Abdominal examination

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it's how ur doc examine ur abdomen.

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Abdominal examination

  1. 1. ABDOMINAL EXAMINATION 3 rd June Dr. YL Cheong
  2. 2. General Condition <ul><li>Consciousness, confuse </li></ul><ul><li>Gait </li></ul><ul><li>ill-looking </li></ul><ul><li>Built </li></ul><ul><li>Hydration </li></ul><ul><li>Color, pallor, cyanosis, jaundice, carotinaemia </li></ul><ul><li>Stigmata of liver disease </li></ul><ul><li>Fetor </li></ul>
  3. 4. ABDOMINAL EXAMINATION <ul><li>Inspection </li></ul><ul><li>Palpation </li></ul><ul><li>Percussion </li></ul><ul><li>Auscultation </li></ul><ul><li>Per rectal examination </li></ul><ul><li>Hernia and scrotum </li></ul>
  4. 7. ABDOMINAL EXAMINATION <ul><li>Patient lying down supine </li></ul><ul><li>Bed </li></ul><ul><li>Pillow supporting head </li></ul><ul><li>Hands by side of body </li></ul><ul><li>Examiner sitting down on the right of patient </li></ul><ul><li>Patient adequately expose </li></ul>
  5. 9.
  6. 10. INSPECTION <ul><li>Normal abdomen: </li></ul><ul><li>Scaphoid </li></ul><ul><li>Moves with respiration </li></ul>
  7. 11. ABNORMAL ABDOMEN <ul><li>Distended </li></ul><ul><li>Everted umbilicus </li></ul><ul><li>Dilated veins </li></ul><ul><li>Ecchymosis </li></ul><ul><li>Striae </li></ul><ul><li>Pigmentation </li></ul><ul><li>Surgical scars </li></ul><ul><li>Peristalsis </li></ul>
  8. 12. DISTENDED ABDOMEN <ul><li>Feces </li></ul><ul><li>Fat </li></ul><ul><li>Fluid </li></ul><ul><li>Flatus </li></ul><ul><li>Fetus </li></ul>
  9. 13. EVERTED UMBILICUS <ul><li>Ascites </li></ul><ul><li>Umbilical hernia </li></ul><ul><li>Paraumbilical hernia </li></ul>
  10. 17. DILATED VEINS <ul><li>Caput medusae secondary to portal hypertension </li></ul><ul><li>Dilated upward flowing veins secondary to IVC obstruction </li></ul>
  11. 21. ECCHYMOSIS <ul><li>Cullen sign </li></ul><ul><li>Grey Turner sign </li></ul>
  12. 23. STRIAE <ul><li>Whitish—stretch marks or striae gravidarum </li></ul><ul><li>Purplish—Cushing disease or syndrome </li></ul>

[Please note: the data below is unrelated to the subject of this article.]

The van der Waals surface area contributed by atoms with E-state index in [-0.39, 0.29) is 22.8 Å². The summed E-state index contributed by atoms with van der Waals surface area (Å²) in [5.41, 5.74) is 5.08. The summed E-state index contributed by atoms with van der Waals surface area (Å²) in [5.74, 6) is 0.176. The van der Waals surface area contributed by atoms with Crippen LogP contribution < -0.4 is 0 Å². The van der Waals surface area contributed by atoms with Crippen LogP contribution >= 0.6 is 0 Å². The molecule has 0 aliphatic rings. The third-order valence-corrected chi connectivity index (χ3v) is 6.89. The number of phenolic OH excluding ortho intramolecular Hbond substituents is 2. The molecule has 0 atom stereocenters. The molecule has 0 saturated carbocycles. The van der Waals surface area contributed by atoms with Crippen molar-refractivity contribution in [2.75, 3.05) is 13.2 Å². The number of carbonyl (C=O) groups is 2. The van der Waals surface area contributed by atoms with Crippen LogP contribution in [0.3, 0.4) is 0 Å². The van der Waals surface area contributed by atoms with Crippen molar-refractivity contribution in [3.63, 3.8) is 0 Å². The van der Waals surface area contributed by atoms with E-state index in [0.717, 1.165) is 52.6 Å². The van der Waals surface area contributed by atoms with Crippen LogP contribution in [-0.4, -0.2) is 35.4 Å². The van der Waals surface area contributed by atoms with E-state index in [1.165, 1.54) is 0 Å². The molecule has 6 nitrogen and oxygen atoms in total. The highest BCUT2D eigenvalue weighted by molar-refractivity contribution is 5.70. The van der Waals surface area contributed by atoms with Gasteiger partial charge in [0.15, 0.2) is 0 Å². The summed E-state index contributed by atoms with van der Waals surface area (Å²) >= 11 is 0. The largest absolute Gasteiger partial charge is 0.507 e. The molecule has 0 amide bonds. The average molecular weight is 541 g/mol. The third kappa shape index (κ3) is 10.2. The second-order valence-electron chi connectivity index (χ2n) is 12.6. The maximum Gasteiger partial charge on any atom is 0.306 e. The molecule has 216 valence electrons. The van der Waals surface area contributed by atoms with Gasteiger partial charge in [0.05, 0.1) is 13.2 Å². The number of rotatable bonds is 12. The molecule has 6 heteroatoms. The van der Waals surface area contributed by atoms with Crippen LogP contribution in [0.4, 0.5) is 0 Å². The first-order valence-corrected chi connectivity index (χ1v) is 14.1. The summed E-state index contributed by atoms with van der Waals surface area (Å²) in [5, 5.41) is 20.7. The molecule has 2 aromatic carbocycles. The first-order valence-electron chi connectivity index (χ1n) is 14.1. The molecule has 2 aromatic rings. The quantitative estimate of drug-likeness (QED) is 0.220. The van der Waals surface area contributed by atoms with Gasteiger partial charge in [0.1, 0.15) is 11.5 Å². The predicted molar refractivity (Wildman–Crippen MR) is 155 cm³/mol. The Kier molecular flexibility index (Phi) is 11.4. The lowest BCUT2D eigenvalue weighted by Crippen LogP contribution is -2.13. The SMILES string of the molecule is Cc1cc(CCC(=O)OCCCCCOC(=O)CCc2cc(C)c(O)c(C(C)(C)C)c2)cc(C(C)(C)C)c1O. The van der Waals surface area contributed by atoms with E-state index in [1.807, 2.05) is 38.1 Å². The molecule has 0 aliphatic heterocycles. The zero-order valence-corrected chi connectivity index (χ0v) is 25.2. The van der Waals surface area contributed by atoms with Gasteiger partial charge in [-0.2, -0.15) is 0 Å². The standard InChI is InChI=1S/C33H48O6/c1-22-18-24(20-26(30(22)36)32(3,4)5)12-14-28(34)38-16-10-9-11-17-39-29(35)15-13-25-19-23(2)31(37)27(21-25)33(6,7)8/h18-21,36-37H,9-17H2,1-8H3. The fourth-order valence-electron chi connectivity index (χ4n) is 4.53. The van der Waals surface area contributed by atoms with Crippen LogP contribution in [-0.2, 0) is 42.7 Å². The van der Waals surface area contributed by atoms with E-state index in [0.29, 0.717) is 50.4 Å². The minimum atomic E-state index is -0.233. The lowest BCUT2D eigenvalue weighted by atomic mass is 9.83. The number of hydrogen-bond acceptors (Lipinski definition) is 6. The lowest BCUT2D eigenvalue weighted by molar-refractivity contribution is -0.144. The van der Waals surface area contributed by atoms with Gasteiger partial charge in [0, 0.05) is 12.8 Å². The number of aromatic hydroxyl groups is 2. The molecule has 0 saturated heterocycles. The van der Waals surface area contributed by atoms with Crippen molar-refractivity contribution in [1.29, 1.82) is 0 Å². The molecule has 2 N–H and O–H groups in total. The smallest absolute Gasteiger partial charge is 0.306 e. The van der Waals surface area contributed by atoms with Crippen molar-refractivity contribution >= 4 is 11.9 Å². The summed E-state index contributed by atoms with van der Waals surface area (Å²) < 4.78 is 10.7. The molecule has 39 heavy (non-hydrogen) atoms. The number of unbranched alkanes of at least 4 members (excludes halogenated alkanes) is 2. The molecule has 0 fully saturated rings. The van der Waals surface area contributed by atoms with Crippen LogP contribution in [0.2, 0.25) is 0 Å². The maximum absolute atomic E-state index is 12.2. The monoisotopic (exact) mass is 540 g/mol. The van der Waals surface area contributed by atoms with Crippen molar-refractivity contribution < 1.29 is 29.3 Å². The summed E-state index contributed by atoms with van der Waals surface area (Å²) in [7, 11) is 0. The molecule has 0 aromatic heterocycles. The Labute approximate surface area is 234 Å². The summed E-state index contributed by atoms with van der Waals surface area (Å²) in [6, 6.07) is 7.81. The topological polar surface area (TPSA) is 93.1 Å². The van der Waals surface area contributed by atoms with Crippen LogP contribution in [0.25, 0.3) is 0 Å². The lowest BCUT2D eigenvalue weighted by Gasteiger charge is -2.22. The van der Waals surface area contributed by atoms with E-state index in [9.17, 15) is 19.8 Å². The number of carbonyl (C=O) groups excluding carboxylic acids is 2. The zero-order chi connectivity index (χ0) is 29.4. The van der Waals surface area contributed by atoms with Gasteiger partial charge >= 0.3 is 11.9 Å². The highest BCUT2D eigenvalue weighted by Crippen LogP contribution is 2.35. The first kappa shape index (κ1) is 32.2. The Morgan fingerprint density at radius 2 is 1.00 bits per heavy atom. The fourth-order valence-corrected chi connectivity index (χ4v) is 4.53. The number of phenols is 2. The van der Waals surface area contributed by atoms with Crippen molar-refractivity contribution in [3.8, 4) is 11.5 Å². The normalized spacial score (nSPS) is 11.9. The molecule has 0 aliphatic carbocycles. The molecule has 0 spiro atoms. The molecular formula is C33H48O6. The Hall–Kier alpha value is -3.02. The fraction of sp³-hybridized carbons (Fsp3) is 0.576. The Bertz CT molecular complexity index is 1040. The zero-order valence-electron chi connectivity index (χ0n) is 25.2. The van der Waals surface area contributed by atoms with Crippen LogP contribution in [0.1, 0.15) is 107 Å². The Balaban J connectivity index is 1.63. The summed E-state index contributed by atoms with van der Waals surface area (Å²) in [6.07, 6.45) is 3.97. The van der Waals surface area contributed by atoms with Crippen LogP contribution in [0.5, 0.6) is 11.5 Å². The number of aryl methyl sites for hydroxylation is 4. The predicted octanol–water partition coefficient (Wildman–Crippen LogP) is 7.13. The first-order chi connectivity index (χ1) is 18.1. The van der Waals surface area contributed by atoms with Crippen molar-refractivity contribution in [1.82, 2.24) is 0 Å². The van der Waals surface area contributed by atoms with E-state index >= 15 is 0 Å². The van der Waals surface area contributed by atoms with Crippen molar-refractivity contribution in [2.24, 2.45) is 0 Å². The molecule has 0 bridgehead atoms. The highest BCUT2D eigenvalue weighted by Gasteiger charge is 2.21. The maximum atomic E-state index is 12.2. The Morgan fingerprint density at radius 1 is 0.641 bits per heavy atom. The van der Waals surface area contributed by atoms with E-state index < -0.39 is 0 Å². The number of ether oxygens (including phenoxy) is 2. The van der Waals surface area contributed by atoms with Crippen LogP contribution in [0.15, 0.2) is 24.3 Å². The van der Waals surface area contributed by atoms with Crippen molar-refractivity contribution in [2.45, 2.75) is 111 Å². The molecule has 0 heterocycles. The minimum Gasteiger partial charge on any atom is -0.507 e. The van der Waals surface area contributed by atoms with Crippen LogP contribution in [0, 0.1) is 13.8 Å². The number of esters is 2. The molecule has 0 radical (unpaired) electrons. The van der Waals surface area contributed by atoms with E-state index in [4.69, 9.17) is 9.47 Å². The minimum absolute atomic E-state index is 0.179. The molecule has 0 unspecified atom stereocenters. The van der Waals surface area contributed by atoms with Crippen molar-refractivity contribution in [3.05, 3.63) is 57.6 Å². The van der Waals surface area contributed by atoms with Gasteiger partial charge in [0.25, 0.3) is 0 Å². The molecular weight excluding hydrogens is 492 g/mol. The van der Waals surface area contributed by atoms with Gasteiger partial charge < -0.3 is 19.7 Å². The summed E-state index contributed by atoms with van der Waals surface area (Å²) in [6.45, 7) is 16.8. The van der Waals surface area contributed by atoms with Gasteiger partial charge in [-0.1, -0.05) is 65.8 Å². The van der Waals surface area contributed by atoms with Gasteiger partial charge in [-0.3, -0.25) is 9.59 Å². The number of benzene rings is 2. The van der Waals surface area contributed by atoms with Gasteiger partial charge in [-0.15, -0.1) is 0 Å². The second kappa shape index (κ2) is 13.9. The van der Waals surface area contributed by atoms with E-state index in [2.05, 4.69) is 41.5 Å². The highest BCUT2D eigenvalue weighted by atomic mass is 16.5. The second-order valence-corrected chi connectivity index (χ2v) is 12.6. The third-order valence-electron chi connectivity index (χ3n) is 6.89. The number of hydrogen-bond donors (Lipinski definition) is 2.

13. 25. PIGMENTATION <ul><li>Linea nigra in pregnancy </li></ul><ul><li>Addison disease </li></ul><ul><li>Café au lait—Von Recklinhausen (neurofibromatosis ) </li></ul><ul><li>Vitiligo—loss of pigmentation </li></ul>
  14. 27. SURGICAL SCARS <ul><li>Names and sites of incision </li></ul><ul><li>Reddish– recent </li></ul><ul><li>Whitish—old </li></ul><ul><li>Stretch—likely incisional hernia </li></ul>
  15. 29. PERISTALSIS <ul><li>Thin patients: visible </li></ul><ul><li>Intestinal obstruction </li></ul>
  16. 33. PELVIC ORGANS <ul><li>Urinary bladder </li></ul><ul><li>Gravid uterus </li></ul><ul><li>Ovarian tumuor </li></ul>
  17. 36. PALPATION <ul><li>Right side of patient </li></ul><ul><li>Sitting down </li></ul><ul><li>Hands and forearm at level of patient’s abdomen </li></ul><ul><li>Looking at patient’s face all the time </li></ul><ul><li>Two rounds of palpation—superficial and deep </li></ul><ul><li>Systematically—clockwise or anticlockwise </li></ul><ul><li>Usually the non tender side first </li></ul>
  18. 42. LIVER <ul><li>Right subcostal region </li></ul><ul><li>Normally not palpable </li></ul><ul><li>Enlargement measure in cm. or finger breadths below right costal margin </li></ul><ul><li>Descend with inspiration </li></ul><ul><li>Not able to get above it </li></ul><ul><li>Non ballotable </li></ul><ul><li>Liver span ( percussion ) </li></ul>
  19. 46. SPLEEN <ul><li>Left subcostal region </li></ul><ul><li>Normally not palpable </li></ul><ul><li>Enlarges three times before palpable </li></ul><ul><li>Descend downwards and medially with inspiration </li></ul><ul><li>Cannot get above it </li></ul><ul><li>Splenic notch </li></ul><ul><li>Non ballotable </li></ul><ul><li>Traube’s space dull on percussion (10 th , 11 th and 12 th intercostal space midaxillary line) </li></ul>